Bitterly assailing what in police circles is called "the third degree," Senator A.O. Stanley, Democrat, of Kentucky, intimated to the District of Columbia committee of the Senate that he proposes to offer a bill prohibiting this police method of obtaining confessions of guilt. The power of the police is often violated by them, he said, and numerous cases of the kind have been brought to his attention. He said these methods are especially high-handed. usually when the man they have in their power is poor and without influence.
Senator Stanley also voted as a member of the committee against a "gun-toting" bill for the District of Columbia. He said the constitution guaranteed the right to bear arms, and persons have the right to arm themselves under certain circumstances.[The Bourbon News, Paris, Bourbon County, Kentucky, Tuesday, December 19, 1922. Volume XLII Pg. 6]
* - Augustus Owsley Stanley I, (May 21, 1867 – Aug. 12, 1958), was a politician from the US state of Kentucky. A Democrat, he served as the 38th Governor of Kentucky and also represented the state in both the U.S. House of Representatives and the U.S. Senate. From 1903 to 1915, Stanley represented Kentucky's 2nd congressional district in the House of Representatives, where he gained a reputation as a progressive reformer. Beginning in 1904, he called for an antitrust investigation of the American Tobacco Company, claiming they were a monopoly that drove down prices for the tobacco farmers of his district. As a result of his investigation, the Supreme Court of the United States broke up the American Tobacco Company in 1911. Stanley also chaired a committee that conducted an antitrust investigation of U.S. Steel, which brought him national acclaim. Many of his ideas were incorporated into the Clayton Antitrust Act.Not bad, for a democrat, eh? Although I'll dispute the Senators claim that "persons have the right to arm themselves under certain circumstances." And contend that We The People have a right to keep and bear arms under ALL "circumstances". As well as the fact that the right "shall NOT be infringed" upon.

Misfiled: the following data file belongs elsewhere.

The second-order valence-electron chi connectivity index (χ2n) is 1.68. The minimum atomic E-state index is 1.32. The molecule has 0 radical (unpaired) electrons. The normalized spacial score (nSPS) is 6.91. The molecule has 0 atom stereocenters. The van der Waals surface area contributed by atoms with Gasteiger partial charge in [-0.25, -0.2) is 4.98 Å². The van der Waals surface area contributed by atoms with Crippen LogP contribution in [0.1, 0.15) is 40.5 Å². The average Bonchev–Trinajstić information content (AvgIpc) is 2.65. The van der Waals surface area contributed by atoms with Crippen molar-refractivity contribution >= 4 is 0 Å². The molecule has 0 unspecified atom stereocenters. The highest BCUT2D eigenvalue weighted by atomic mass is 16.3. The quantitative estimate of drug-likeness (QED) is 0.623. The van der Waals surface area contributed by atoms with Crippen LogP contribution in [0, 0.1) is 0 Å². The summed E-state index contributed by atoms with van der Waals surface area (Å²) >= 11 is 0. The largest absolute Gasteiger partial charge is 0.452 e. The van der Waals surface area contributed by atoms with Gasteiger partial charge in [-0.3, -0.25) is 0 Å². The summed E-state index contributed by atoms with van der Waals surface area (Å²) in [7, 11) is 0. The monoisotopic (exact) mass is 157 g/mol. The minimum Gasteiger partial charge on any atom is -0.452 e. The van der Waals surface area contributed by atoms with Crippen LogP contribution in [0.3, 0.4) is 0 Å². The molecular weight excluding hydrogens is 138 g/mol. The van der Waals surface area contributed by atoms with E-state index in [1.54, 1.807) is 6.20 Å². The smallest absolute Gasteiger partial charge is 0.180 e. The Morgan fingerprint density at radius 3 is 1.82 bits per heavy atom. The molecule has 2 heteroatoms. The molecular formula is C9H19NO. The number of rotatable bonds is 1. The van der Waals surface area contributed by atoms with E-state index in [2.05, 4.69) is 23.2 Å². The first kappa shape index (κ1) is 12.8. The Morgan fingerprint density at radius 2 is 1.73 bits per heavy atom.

During an unsuccessful senatorial bid in 1914, Stanley assumed an anti-prohibition stance. This issue would dominate his political career for more than a decade and put him at odds with J. C. W. Beckham, the leader of the pro-temperance faction of the state's Democratic Party. In 1915, Stanley ran for governor, defeating his close friend Edwin P. Morrow by just over 400 votes. It was the closest gubernatorial race in the state's history. Historian Lowell H. Harrison called Stanley's administration the apex of the Progressive Era in Kentucky. Among the reforms adopted during his tenure were a state antitrust law, a campaign finance reform law, and a workman's compensation law. In 1918, Stanley was chosen as the Democratic nominee to succeed the recently deceased senator Ollie M. James. Stanley was elected, but did not resign as governor to take the seat until May 1919 and accomplished little in his single term. He lost his re-election bid to Frederic M. Sackett in the 1924 Republican landslide and never again held elected office. He died in Washington, D. C. on August 12, 1958.